Allen & Overy's view on the Law Commission's final report on reform of the Arbitration Act 1996: summary disposal (Part 2 of 5)
Browse this blog post
New express provision for summary disposal
The second proposal we consider is the Law Commission’s recommendation to provide arbitral tribunals with an express power to summarily dispose of unmeritorious claims and defences. This proposal was suggested in the Law Commission’s initial consultation paper in September 2022 and received support from the majority of consultees.
The Draft Bill allows for an award to be made “on a summary basis” in relation to a claim, defence, or issue. This power would therefore extend to jurisdictional and substantive issues raised by either the claimant or respondent.
The Law Commission recognises in its final report that arbitral tribunals seated in England and Wales probably have this power implicitly under their existing case management powers under the current Act. However, the lack of express provision for this option, combined with concern that adopting a summary process could encourage arguments that arbitrators were failing in their duty to give each party a reasonable opportunity to put forward their case, has meant that arbitral tribunals can be reluctant to exercise this power in practice. As such, an express power for arbitral tribunals set out in the Act would be a welcome clarification. It would also provide an answer to the common criticism (eg, from banks) that summary judgment is not available in arbitration.
The Law Commission recommends that an arbitral tribunal will only be able to issue an award on a summary basis following an application by a party. The other party must be given an opportunity to submit why a summary process would not be appropriate. It will not be possible for the arbitral tribunal to summarily dispose of an issue on its own initiative.
No real prospect of success standard
The Draft Bill sets the standard for summary disposal as “no real prospect of success”. The Law Commission favoured this over the “manifestly without merit” standard used in institutional rules to date. Proponents of the “no real prospect of success” standard (including us, among others), argue that this approach promotes certainty by providing a clear, well-recognised standard under English law that can be applied by arbitrators. Moreover, it is arguably a less exacting standard than “manifestly without merit”, and therefore likely to make the new summary disposal power more relevant and accessible in practice.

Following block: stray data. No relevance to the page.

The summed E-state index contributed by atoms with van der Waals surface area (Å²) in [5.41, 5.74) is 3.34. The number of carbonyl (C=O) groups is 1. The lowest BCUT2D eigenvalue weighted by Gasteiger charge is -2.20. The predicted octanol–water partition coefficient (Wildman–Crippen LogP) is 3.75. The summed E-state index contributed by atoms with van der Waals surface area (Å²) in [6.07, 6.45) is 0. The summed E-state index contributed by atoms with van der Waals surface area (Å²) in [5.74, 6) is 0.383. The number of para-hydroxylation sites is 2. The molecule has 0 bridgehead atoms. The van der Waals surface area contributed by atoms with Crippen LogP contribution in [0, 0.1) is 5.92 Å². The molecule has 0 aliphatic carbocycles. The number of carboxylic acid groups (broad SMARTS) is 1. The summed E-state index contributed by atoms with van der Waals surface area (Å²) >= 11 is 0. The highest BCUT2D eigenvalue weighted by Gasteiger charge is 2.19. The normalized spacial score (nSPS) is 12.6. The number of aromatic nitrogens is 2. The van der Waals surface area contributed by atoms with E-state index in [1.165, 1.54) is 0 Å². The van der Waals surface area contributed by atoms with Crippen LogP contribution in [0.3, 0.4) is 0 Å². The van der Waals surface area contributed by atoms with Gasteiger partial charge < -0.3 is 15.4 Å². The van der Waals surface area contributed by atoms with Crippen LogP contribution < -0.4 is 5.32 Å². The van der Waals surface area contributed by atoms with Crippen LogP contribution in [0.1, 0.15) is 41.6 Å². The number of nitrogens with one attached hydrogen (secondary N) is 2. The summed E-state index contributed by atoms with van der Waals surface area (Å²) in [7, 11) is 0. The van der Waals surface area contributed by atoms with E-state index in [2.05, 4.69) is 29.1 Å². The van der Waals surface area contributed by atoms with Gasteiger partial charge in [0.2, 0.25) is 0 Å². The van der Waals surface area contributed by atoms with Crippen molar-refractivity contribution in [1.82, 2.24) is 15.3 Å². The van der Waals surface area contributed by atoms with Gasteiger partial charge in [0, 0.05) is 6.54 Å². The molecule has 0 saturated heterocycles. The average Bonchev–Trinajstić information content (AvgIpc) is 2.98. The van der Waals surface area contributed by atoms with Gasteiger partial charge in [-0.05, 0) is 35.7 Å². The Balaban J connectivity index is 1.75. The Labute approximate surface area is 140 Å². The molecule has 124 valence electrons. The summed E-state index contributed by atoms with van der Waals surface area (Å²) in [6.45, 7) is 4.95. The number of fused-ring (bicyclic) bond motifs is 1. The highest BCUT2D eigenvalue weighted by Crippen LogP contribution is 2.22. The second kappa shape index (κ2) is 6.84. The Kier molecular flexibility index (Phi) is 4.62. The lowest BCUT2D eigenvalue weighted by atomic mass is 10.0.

Most major sets of arbitration rules now allow arbitrators to dismiss a claim summarily. Since the new provision (if implemented) would be subject to any agreement of the parties, the statutory provision may not apply in practice in many cases. This has some practical relevance because, to date, the arbitration rules all set a “manifestly without merit” standard. As noted above, this is probably a more exacting standard than “no real prospect of success”.
Nevertheless, as the Law Commission commented in its first consultation, it would be a “world-leading” development to incorporate a summary disposal power into an arbitration law. It is notably absent from arbitral legislation such as the UNCITRAL Model Law. An express provision on summary disposal could be beneficial in appropriate cases to reassure arbitrators that issues can be disposed of in a summary manner, and this could result in significant time and costs savings.
The new power of summary disposal should not be seen as the single answer to efficient and effective case management by arbitrators. Rather, it should be viewed as one of a suite of options available to arbitrators, with others including, for example, bifurcating proceedings so that a potentially decisive issue is decided in a preliminary phase and using an expedited procedure in urgent cases.
It will be interesting to see how often, and in what cases, tribunals exercise the new power. It is quite likely that arbitrators will continue to approach the issue with caution given their sensitivity over suggestions that a procedure may compromise the parties’ due process rights. The parties themselves should equally consider carefully whether summary disposal is appropriate. If there is a concern that an award made using powers of summary disposal could be unenforceable in certain jurisdictions on the basis that it violates due process rights, it would be sensible not to apply for summary disposal.
The increasing availability of summary disposal powers in international arbitration will be another factor to take into account when choosing arbitrators. Parties may wish to consider arbitrators who are familiar with such processes, which are more frequent in common law systems. A case in which summary disposal may be appropriate will also call for arbitrators who have the diligence, availability and conviction to adopt and pursue such a process.
In our third blog post in this series, we cover the Law Commission’s recommendation to overturn the decision of the Supreme Court in Enka v Chubb and create a new default rule that an arbitration agreement is governed by the law of the seat, unless the parties expressly agree otherwise.